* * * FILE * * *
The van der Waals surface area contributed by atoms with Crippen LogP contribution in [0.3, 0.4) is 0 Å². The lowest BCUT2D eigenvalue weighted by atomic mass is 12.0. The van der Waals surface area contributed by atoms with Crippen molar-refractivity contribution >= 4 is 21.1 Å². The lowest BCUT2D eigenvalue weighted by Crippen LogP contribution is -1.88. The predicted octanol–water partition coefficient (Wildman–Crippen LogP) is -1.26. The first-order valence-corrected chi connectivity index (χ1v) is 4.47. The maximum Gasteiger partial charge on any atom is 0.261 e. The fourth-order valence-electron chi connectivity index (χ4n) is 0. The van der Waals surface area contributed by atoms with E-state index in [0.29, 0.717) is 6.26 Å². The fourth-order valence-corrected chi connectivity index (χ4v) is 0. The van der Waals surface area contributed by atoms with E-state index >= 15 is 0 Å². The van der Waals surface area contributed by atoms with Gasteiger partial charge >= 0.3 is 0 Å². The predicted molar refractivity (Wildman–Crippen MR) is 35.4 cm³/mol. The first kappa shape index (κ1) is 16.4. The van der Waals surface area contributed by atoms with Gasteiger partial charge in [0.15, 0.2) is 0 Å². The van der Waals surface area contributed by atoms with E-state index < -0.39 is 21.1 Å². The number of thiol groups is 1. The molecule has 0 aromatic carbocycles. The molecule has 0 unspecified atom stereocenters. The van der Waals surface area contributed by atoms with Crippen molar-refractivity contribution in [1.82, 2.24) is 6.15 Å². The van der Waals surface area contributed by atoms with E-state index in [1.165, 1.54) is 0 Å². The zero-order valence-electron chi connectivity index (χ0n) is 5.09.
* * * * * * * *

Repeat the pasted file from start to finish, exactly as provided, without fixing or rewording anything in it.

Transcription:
The van der Waals surface area contributed by atoms with Crippen LogP contribution in [0.3, 0.4) is 0 Å². The lowest BCUT2D eigenvalue weighted by atomic mass is 12.0. The van der Waals surface area contributed by atoms with Crippen molar-refractivity contribution >= 4 is 21.1 Å². The lowest BCUT2D eigenvalue weighted by Crippen LogP contribution is -1.88. The predicted octanol–water partition coefficient (Wildman–Crippen LogP) is -1.26. The first-order valence-corrected chi connectivity index (χ1v) is 4.47. The maximum Gasteiger partial charge on any atom is 0.261 e. The fourth-order valence-electron chi connectivity index (χ4n) is 0. The van der Waals surface area contributed by atoms with E-state index in [0.29, 0.717) is 6.26 Å². The fourth-order valence-corrected chi connectivity index (χ4v) is 0. The van der Waals surface area contributed by atoms with E-state index >= 15 is 0 Å². The van der Waals surface area contributed by atoms with Gasteiger partial charge >= 0.3 is 0 Å². The predicted molar refractivity (Wildman–Crippen MR) is 35.4 cm³/mol. The first kappa shape index (κ1) is 16.4. The van der Waals surface area contributed by atoms with Gasteiger partial charge in [0.15, 0.2) is 0 Å². The van der Waals surface area contributed by atoms with E-state index < -0.39 is 21.1 Å². The number of thiol groups is 1. The molecule has 0 aromatic carbocycles. The molecule has 0 unspecified atom stereocenters. The van der Waals surface area contributed by atoms with Crippen molar-refractivity contribution in [1.82, 2.24) is 6.15 Å². The van der Waals surface area contributed by atoms with E-state index in [1.165, 1.54) is 0 Å². The zero-order valence-electron chi connectivity index (χ0n) is 5.09.